Seriously, if there’s one thing to be said for this concert, it is that the band are having fun. And it is a joy to watch! Bruce occasionally makes amusing comments to the audience, whilst the other members of the band do all sorts of hilariously silly and/or cool stuff, like throwing their guitars into the air. You really get the sense that these are six expert musicians who love nothing better than putting on a great show.

And what a show it is! The stage design, lighting design and filming still stands up to this day! Unlike the more limited concert halls from many of their earlier live videos (and the one time I actually saw them live – at a theatre in London in 2006), the band take full advantage of the extra real estate offered by the gargantuan outdoor stage. Multicoloured lights glow beautifully in the darkness, a helicopter hovers above the festival to provide a few dramatic aerial shots, and then there’s the stage design itself.

Seriously, this is one of the coolest-looking stages that I’ve ever seen!

It is truly epic!

The stage is filled with scaffolding and corrugated metal panels, which help to lend the stage a slightly “dystopian sci-fi” kind of look, whilst also providing a handy climbing frame for Bruce during a few instrumental moments. The backdrop changes several times during the set, varying between art from the band’s albums and a plain black background.

And, yes, Derek Riggs’ awesome cover art for “Number Of The Beast” also makes a welcome appearance too 🙂

Needless to say- later in the set – the band’s mascot Eddie makes his appearance. This time, he’s a giant wicker man filled with pagan-style dancers.

Surprisingly though, Eddie doesn’t appear during “The Wicker Man” at the beginning of the concert, but during “Iron Maiden” (about two-thirds of the way through the show) instead.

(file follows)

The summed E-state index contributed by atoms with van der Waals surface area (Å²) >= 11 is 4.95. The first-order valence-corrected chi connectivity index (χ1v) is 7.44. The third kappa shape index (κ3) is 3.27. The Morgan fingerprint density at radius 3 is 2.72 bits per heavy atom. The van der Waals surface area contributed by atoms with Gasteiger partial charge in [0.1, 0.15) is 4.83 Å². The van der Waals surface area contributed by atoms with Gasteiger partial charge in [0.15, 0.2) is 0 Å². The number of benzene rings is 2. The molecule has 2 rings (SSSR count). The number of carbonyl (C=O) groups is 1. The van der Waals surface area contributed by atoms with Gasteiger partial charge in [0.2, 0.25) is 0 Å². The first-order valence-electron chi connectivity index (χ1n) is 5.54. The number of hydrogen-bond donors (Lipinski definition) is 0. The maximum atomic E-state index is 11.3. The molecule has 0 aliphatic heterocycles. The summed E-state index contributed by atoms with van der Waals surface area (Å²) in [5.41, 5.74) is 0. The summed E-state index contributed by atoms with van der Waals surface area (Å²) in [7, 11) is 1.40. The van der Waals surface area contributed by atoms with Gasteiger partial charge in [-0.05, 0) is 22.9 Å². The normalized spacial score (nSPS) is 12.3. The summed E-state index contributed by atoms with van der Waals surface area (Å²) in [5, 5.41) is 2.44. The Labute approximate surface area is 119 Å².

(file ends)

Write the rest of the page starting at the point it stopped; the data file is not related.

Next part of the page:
Naturally, Eddie also has glowing red eyes too. Because, would you expect anything less?

My only real criticism of this DVD has to do with the packaging. For some reason, the discs are packaged inside a thin cardboard sleeve and held in place by two sticky pieces of sponge. To call this flimsy would be an understatement!

In fact, when I opened this DVD case after quite a few years, both discs almost fell onto the floor and the piece of sponge holding the special features disc in place seemed to be missing. Needless to say, this has caused scratching to both discs and, to my horror, I found that a few moments of the concert disc were unplayable as a result. Likewise, when I put the concert disc back into the case, I had a rather difficult time getting it to sit back on the spongy circle, which seemed to have expanded somewhat.

As for the special features disc, I didn’t really have time to rewatch it before writing this review but, from what I can remember of it, it contains documentary footage of the band during their time in Brazil, as well as interviews with the band etc….

I might be confusing it with another Iron Maiden DVD but, if I remember rightly, one of the cool things I remember from watching this disc when I was a teenager was the fact that it contained a few silly little easter eggs hidden throughout the various menus etc…

All in all, DVD packaging aside, “Rock In Rio” has stood the test of time surprisingly well. It is two hours of pure energy and passion, and it is an absolutely stellar introduction to the band if you’ve never heard them before. If you’re looking for an epic music video, you can’t go wrong with this one! Whether you watch it in one sitting or just skip from song to song, it’s something that can be enjoyed again and again.

Yes, it might lack some of the pyrotechnics and/or background animations that characterise more modern concert footage from metal bands, but it is still pretty much timeless.

If I had to give it a rating out of five, it would get at least five.